A test compound identified as being capable of attenuating PPI can be assessed further as a treatment of a psychotic symptom, disease, or disorder, as described herein (i.e., it can be developed through clinical trials), formulated as a pharmaceutical composition and administered to a patient as described herein.

The invention is further illustrated by the following examples, which do not limit the invention. The contents of all references, pending patent applications and published patents, cited throughout this application are hereby expressly incorporated by reference.

EXAMPLES

Example 1

Experimental Paradigm: PP1 Recovery After Chronic D2 Agonist Treatment

The aberrant neurotransmitter systems that underlie psychotic disorders can be studied in animal models of sensorimotor gating. Sensorimotor gating is defined as the neural process responsible for the integration and processing of sensory information, and it is deficient in patients with schizophrenia (Braff et al., Psychophysiology 15:339-343, 1978). This phenotype can be quantitatively assessed in various species by measuring prepulse inhibition of the acoustic startle response (referred to herein as “Prepulse Inhibition,” or “PPI”) (Swerdlow et al., J. Pharmacol. Exp. Ther. 256:530-536, 1991), which is the reduction in response when a startling pulse stimulus is preceded by a weak prepulse stimulus.

The neural substrate for PPI modulation includes the mesocorticolimbic dopamine system (Swerdlow and Geyer, Schizophr. Bull. 24:285-301, 1998; Swerdlow et al., J. Neurosci. 20:4325-4336, 2001), especially D2-like dopamine receptors in the nucleus accumbens (NAc). When administered systemically, both direct and indirect dopamine agonists disrupt PPI in experimental animals (Mansbach et al., Psychopharmacology (Berl.) 94:507-514, 1988), as do selective D2-like receptor agonists such as quinpirole and 7-hydroxy-dipropylaminotetralin (7-OH-DPAT) (Peng et al., Neuropsychopharmacology 3:211-218, 1990; Varty and Higgins, Behav. Pharmacol. 9:445-455, 1998). The involvement of NAc D2-like receptors in PPI regulation was confirmed by site-specific infusion of quinpirole into the NAc, which elicited PPI disruption (Wan and Swerdlow, Psychopharmacology (Berl.) 113:103-109, 1993).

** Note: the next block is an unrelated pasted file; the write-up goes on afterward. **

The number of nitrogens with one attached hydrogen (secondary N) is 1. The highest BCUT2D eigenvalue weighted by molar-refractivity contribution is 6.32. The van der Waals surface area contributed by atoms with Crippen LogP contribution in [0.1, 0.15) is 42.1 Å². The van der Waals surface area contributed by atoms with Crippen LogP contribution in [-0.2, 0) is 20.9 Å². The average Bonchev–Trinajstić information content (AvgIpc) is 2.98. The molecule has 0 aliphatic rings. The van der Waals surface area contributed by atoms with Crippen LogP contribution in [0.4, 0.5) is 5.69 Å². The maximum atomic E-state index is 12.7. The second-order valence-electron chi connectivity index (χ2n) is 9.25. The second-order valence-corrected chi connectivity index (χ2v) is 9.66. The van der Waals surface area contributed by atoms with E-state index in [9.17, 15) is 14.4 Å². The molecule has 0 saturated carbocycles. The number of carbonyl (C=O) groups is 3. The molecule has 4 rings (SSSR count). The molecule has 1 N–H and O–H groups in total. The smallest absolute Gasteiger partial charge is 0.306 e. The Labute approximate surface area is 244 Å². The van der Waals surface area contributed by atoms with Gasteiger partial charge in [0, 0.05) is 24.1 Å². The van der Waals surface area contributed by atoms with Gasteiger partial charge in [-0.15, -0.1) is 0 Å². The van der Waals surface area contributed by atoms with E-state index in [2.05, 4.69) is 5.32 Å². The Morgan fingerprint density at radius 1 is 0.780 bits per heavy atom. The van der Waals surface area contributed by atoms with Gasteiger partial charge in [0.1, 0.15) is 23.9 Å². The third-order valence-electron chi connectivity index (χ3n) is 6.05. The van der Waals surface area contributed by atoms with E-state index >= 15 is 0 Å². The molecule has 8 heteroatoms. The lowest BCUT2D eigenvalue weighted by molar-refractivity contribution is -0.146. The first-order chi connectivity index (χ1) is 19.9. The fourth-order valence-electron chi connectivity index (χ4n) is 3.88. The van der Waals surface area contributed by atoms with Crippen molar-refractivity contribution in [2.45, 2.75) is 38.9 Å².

While the effect of acute dopamine agonist treatment on PPI is well-defined, the effect of chronic drug treatment is less clear. Therefore, we sought to examine PPI adaptation after repeated treatment with the selective D2-like receptor agonist, quinpirole. In addition, we sought to characterize the substrates underlying PPI adaptation following repeated quinpirole treatment by assessing putative changes in D2-like receptor-G protein function. NAc D2-like receptors are coupled to Gi and Go proteins (Stoof and Kebabian, Nature 294:366-368, 1981), which are critical for PPI modulation (Culm et al., Brain Res. 982:12-18, 2003). Chronic cocaine treatment, which attenuates PPI disruption (Byrnes and Hammer, Neuropsychopharmacology 22:551-554, 2000), decreases pertussis toxin-mediated ADP-ribosylation of G and G and reduces G and G immunoreactivity in the NAc (Nestler et al., J. Neurochem. 55:1079-1082, 1990). In contrast, repeated treatment with the dopamine antagonist haloperidol increases D2-like receptor binding and efficacy of D2-like receptor-G protein coupling as assessed using [35S]GTPγS binding (Geurts et al., Eur. J. Pharmacol. 382:119-127, 1999), without affecting G or G levels (Meller and Bohmaker, Neuropharmacology 35:1785-1791, 1996). Therefore, we utilized dopamine-stimulated [35 ]GTPγS binding and immunoblots to quantify putative alterations of G proteins coupled to the D2-like receptor after repeated quinpirole treatment.

Example 2

Prepulse Inhibition Testing